Earlier this year Oculus announced the coming availability of what they called the 'Oculus Experience', or a turn-key VR computing solution from venders that have specs that are capable of providing a good VR experience. AMD is now partnering with Dell and collaborating with Oculus to provide Fiji based cards in Alienware's turn-key VR solutions.
AMD's new collaboration might put LiquidVR
This new collaboration will allow those looking for something pre-built to find an option from a well-known and established system-builder that generally has good support. Alienware has been using, or has had, AMD GCN based cards as an option for some time, but this new partnership puts them at the forefront for those specifically looking to dabble in VR.
LiquidVR is AMD's VR middleware API that allows for direct control of both GPU and headset hardware so that some of the more difficult issues with latency and the subsequent motion sickness can be more easily addressed. This can be done in many ways, one of which is by that direct access, letting the GPU speak directly to the headset bypassing the OS at times, reducing the signal time by many milliseconds.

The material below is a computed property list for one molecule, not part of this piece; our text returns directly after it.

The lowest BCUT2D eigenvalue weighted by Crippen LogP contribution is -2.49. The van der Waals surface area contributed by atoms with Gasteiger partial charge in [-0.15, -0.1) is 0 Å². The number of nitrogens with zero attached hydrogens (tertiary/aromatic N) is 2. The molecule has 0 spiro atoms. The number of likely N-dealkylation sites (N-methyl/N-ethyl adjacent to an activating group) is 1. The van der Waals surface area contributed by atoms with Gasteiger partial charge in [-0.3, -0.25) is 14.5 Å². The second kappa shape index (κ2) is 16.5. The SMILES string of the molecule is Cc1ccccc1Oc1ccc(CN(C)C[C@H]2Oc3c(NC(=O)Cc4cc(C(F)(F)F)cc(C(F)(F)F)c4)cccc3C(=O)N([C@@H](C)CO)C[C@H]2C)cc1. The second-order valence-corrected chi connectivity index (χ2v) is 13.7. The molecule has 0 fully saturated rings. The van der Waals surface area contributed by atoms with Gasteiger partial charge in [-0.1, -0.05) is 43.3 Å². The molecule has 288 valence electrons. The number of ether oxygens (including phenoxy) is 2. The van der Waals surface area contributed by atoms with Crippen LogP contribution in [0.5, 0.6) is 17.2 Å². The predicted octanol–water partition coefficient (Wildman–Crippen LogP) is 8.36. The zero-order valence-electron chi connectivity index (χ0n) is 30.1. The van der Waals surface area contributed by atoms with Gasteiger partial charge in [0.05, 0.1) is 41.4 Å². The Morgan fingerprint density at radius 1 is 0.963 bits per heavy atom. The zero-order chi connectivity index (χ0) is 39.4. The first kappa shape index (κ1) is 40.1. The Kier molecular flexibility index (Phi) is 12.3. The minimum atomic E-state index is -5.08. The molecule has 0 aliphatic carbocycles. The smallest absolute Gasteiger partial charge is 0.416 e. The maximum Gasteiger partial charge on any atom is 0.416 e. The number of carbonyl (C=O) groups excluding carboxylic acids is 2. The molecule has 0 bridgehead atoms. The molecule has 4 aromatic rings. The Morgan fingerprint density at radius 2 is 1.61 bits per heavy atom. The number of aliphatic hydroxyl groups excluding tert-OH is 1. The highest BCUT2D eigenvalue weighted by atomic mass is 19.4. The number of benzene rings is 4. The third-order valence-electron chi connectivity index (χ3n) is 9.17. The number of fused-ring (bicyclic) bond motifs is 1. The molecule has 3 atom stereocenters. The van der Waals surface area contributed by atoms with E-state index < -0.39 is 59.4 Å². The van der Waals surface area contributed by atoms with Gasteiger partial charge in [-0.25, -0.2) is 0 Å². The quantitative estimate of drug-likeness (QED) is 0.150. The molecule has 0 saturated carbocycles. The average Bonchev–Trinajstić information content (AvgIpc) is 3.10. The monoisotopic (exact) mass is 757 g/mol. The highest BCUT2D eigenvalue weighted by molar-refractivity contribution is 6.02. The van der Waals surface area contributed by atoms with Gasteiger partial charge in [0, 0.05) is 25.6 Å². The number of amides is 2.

Also, Affinity Multi-GPU allows each screen, or side of the screen depending on the headset, to be powered by one GPU in a multi-GPU setup. This differs completely from the typical CrossFire or SLI setup, that uses Alternate Frame Rendering, in that neither GPU is waiting on the other to complete the previous frame as they are rendering each eye's particular frame in parallel. In this case, a simple GPU mask is all that is needed to enable it at a low-level. Not being AFR means that a dual GPU setup won't incur the same frame-time problems that are inherent in traditional CrossFire and SLI setups.
This also means that Oculus is very serious about pushing VR on a global level, meaning that while the minimum specs list an NVIDIA card, AMD will also provide a fantastic VR experience as well.